There’s also a pretty good in-voice bit from an NPC. If you question a rando townsperson about an inn, when you first arrive in town, you get this little gem: “Might meet you there later to hoist a tankard or two; gods know I’ll not be doing much else ’til the sky stops weepin’.” Pretty good! An NPC acting like a normal person for once! The adventure also let’s you roll, after 24 hours, to determine that the weather is not normal. A nice naturalistic way; it takes time.
We are now done being nice.
The standard long read-aloud. The read-aloud is in italics, making it hard to read. Nothing new there. The read-aloud has a lot of “you’s” scattered in it: “their eyes glare at you in hatred” and so on. It does solve the “long stat block/enoucnter” issue by removing all encounters and placing them in the rear of the adventure. So a room might say “run encounter ‘from the sea on page 24 now.’”
The adventure does two things majorly wrong, which would be wrong even in a CoC game. First, it relies A LOT on questioning captives. It fully expects you to knock people out and question them so you can find the next breadcrumb location. Not cool. And if this doesn’t happen then the NPC’s in the inn, the other travelers, will spoon feed info to you. “It looks like everyone is going to the church!” or some such. SO much so that at one point it advises to give the party a story award if you DONT have to have the NPCs do this. This Adventure Plot extends in to other areas as well; when the party is magic’d to walk in to the sea to drown themselves, if they all fail their save, then an NPC in the inn will save them. IE: This is all just window dressing. It’s meant to be exciting, but not dangerous. You don’t actually have agency and there are not actually any consequences to your actions. Not cool.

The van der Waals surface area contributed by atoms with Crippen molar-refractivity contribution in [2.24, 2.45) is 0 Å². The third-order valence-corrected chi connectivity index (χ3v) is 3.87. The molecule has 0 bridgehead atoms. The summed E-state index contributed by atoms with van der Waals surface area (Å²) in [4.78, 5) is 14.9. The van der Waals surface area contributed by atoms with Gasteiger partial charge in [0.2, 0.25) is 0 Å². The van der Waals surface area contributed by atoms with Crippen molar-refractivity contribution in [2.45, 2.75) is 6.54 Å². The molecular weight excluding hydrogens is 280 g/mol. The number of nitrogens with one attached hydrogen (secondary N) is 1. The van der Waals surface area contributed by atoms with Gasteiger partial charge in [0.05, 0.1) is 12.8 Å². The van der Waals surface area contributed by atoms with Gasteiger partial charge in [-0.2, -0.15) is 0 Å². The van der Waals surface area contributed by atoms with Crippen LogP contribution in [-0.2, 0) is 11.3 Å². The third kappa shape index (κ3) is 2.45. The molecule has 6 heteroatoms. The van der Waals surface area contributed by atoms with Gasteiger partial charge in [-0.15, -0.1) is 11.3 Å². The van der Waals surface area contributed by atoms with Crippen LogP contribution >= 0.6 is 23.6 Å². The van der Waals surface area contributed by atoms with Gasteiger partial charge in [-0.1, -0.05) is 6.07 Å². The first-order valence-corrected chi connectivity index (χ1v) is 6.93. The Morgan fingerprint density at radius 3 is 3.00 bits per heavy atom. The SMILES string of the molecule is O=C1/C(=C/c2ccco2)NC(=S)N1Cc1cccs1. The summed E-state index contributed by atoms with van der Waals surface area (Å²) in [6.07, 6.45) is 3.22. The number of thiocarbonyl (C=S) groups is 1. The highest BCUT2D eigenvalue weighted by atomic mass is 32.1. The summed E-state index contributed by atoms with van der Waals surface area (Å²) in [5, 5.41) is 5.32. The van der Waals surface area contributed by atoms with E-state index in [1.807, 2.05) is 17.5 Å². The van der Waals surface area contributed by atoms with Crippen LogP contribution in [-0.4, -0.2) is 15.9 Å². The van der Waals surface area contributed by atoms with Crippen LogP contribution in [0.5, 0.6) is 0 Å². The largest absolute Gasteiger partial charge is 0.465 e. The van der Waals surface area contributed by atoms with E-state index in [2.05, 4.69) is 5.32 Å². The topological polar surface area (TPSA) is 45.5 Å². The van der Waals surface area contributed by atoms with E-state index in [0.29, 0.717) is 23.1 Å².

It’s also using a standard room/key format for the town. The mayor is in the town hall. The sheriff is in the sheriffs office and so on. But, this isn’t how an adventure gets run. They shouldn’t just be sitting there, waiting for the party. The sheriff is a small town bully. He should be out, harassing the party around town, having goons do things and like. His entry even says this. But, his description is just hidden there, in the sheriffs office entry. There should be a section, up front, describing events and actions and things to happen in the town. The towns vibe. It’s a dynamic, fluid place … or, at least, it should be. This is not an exploratory dungeon. This is a social investigation adventure. Room/key isn’t the right way to present this information in order for the DM to be able to run a smooth and fluid game in which that asshole small town sheriff is out causing trouble. It just comes across as a throw away comment, and too much is left fo rthe DM to infer. The DM is not supported.
I can see exactly HOW this is supposed to be run. I can get the vibe the designer is going for. It’s not the utter garbage that most Dungeon adventures are. But it’s also no where near runnable in order to get the full experience that I think the designer was going for.
Wow! I guess the trauma from your previous excursion into Dungeon has worn off? Never expected to see you touch one again, even with a 10 foot pole. I am flabbergasted.